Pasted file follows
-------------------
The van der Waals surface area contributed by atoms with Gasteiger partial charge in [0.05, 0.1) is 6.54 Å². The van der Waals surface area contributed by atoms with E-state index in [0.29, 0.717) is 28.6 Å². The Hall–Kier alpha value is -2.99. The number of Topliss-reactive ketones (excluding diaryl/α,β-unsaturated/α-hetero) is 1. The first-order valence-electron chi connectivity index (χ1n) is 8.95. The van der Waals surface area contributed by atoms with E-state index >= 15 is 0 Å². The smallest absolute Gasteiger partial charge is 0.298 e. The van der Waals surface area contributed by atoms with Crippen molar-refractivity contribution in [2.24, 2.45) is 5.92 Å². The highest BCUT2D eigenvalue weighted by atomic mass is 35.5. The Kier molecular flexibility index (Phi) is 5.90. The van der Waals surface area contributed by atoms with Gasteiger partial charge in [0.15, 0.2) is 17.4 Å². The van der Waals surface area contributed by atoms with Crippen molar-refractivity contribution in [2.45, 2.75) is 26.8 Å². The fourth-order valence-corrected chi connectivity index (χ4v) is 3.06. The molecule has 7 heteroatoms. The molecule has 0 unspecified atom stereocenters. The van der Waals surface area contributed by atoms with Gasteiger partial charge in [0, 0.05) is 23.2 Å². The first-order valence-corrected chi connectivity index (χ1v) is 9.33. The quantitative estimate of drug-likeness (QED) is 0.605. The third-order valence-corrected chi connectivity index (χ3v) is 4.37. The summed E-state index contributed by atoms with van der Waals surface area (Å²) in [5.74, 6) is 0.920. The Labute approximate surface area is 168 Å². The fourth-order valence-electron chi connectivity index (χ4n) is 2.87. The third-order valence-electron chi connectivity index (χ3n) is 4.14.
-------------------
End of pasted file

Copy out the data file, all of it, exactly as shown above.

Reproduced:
The van der Waals surface area contributed by atoms with Gasteiger partial charge in [0.05, 0.1) is 6.54 Å². The van der Waals surface area contributed by atoms with E-state index in [0.29, 0.717) is 28.6 Å². The Hall–Kier alpha value is -2.99. The number of Topliss-reactive ketones (excluding diaryl/α,β-unsaturated/α-hetero) is 1. The first-order valence-electron chi connectivity index (χ1n) is 8.95. The van der Waals surface area contributed by atoms with E-state index >= 15 is 0 Å². The smallest absolute Gasteiger partial charge is 0.298 e. The van der Waals surface area contributed by atoms with Crippen molar-refractivity contribution in [2.24, 2.45) is 5.92 Å². The highest BCUT2D eigenvalue weighted by atomic mass is 35.5. The Kier molecular flexibility index (Phi) is 5.90. The van der Waals surface area contributed by atoms with Gasteiger partial charge in [0.15, 0.2) is 17.4 Å². The van der Waals surface area contributed by atoms with Crippen molar-refractivity contribution in [2.45, 2.75) is 26.8 Å². The fourth-order valence-corrected chi connectivity index (χ4v) is 3.06. The molecule has 7 heteroatoms. The molecule has 0 unspecified atom stereocenters. The van der Waals surface area contributed by atoms with Gasteiger partial charge in [0, 0.05) is 23.2 Å². The first-order valence-corrected chi connectivity index (χ1v) is 9.33. The quantitative estimate of drug-likeness (QED) is 0.605. The third-order valence-corrected chi connectivity index (χ3v) is 4.37. The summed E-state index contributed by atoms with van der Waals surface area (Å²) in [5.74, 6) is 0.920. The Labute approximate surface area is 168 Å². The fourth-order valence-electron chi connectivity index (χ4n) is 2.87. The third-order valence-electron chi connectivity index (χ3n) is 4.14.